Starting from the beginning, direct debits and standing orders are the most similar method of making a payment, but also they are very different, the end result is the same – you have less money, however, a direct debit is when you have the money taken away and a standing order is when you give it away.
Direct debits are an electronic instruction to be allowed to remove money from your account to pay a business. They are considered a variable mandates (Unless stipulated) as they can change – think Gas bill or mobile phone bill…Standing orders don’t change – unless you change them, so these are ‘fixed mandates’.
Some direct debits are regular payments (like a council tax bill) and some are only activated on an ‘as and when basis’ (think paypal or when you purchase something from ebay).
Direct Debits are usually pretty flexible in how they are set up, most companies will allow you to fix them. There are differnt ways you can “fix” the amount that you are paying. You could fix the amount of money or fix the % of what you are paying.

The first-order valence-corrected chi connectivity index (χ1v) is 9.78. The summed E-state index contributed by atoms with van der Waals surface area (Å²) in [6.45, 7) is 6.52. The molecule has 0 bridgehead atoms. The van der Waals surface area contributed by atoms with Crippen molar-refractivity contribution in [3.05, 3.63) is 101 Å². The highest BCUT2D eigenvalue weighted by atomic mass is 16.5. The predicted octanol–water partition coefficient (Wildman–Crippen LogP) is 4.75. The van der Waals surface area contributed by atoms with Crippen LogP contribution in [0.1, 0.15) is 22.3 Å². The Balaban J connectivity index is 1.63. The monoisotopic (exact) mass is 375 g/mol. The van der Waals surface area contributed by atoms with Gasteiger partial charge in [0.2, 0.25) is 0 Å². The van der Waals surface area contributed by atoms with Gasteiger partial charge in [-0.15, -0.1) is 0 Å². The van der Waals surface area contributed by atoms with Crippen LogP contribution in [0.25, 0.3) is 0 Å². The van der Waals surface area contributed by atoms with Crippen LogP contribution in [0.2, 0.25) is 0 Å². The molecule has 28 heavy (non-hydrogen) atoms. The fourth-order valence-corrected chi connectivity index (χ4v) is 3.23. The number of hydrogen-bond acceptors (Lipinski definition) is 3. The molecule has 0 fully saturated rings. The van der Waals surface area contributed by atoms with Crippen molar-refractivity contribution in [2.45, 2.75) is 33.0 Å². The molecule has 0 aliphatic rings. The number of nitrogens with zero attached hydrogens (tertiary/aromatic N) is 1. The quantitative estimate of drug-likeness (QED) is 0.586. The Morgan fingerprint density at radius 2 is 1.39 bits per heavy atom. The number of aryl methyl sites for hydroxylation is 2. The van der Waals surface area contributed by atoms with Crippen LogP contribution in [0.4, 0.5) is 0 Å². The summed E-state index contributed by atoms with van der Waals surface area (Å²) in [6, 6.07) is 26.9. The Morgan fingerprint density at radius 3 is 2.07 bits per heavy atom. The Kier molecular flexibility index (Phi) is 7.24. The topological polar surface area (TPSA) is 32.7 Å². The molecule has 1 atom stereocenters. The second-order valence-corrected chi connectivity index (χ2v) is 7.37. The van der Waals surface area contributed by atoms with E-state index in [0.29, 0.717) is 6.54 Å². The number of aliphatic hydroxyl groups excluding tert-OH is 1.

The different ways are – the minimum amount (which is usually a percentage of what you owe), a fixed amount, or for the full amount owing.
So if you have a credit card for example, you could pay by direct debit in 3 different ways:
- The minimum amount – to make sure you don’t get any black marks against your name, this is usually set at around the 3% mark – which, if you owed £100, would be £3. This is often the most expensive route as it’s THE MINIMUM, it also usually only just covers the interest rate and pays off maybe a small amount off what is actually owing.